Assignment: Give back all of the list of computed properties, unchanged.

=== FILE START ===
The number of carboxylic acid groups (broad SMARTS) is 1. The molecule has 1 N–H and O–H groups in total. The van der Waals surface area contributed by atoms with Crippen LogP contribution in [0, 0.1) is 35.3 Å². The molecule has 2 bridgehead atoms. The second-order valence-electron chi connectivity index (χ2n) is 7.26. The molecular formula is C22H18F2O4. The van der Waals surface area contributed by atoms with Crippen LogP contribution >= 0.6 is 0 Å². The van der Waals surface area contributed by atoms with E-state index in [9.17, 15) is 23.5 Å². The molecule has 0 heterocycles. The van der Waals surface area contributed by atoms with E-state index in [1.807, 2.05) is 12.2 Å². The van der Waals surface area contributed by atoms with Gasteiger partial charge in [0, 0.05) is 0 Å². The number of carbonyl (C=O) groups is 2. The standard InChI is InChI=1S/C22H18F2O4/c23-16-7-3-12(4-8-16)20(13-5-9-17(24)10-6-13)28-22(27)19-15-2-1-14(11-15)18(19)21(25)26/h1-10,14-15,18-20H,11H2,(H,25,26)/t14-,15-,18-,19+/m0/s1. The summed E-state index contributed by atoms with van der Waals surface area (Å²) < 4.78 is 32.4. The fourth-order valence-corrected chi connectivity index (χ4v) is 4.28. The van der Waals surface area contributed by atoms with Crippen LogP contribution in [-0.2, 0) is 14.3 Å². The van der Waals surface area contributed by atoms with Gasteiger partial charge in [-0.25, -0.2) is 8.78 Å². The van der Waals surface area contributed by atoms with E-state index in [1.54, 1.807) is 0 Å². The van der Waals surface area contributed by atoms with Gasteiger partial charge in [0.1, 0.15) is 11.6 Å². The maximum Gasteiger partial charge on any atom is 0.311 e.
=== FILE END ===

The number of carboxylic acid groups (broad SMARTS) is 1. The molecule has 1 N–H and O–H groups in total. The van der Waals surface area contributed by atoms with Crippen LogP contribution in [0, 0.1) is 35.3 Å². The molecule has 2 bridgehead atoms. The second-order valence-electron chi connectivity index (χ2n) is 7.26. The molecular formula is C22H18F2O4. The van der Waals surface area contributed by atoms with Crippen LogP contribution >= 0.6 is 0 Å². The van der Waals surface area contributed by atoms with E-state index in [9.17, 15) is 23.5 Å². The molecule has 0 heterocycles. The van der Waals surface area contributed by atoms with E-state index in [1.807, 2.05) is 12.2 Å². The van der Waals surface area contributed by atoms with Gasteiger partial charge in [0, 0.05) is 0 Å². The number of carbonyl (C=O) groups is 2. The standard InChI is InChI=1S/C22H18F2O4/c23-16-7-3-12(4-8-16)20(13-5-9-17(24)10-6-13)28-22(27)19-15-2-1-14(11-15)18(19)21(25)26/h1-10,14-15,18-20H,11H2,(H,25,26)/t14-,15-,18-,19+/m0/s1. The summed E-state index contributed by atoms with van der Waals surface area (Å²) < 4.78 is 32.4. The fourth-order valence-corrected chi connectivity index (χ4v) is 4.28. The van der Waals surface area contributed by atoms with Crippen LogP contribution in [-0.2, 0) is 14.3 Å². The van der Waals surface area contributed by atoms with Gasteiger partial charge in [-0.25, -0.2) is 8.78 Å². The van der Waals surface area contributed by atoms with E-state index in [1.54, 1.807) is 0 Å². The van der Waals surface area contributed by atoms with Gasteiger partial charge in [0.1, 0.15) is 11.6 Å². The maximum Gasteiger partial charge on any atom is 0.311 e.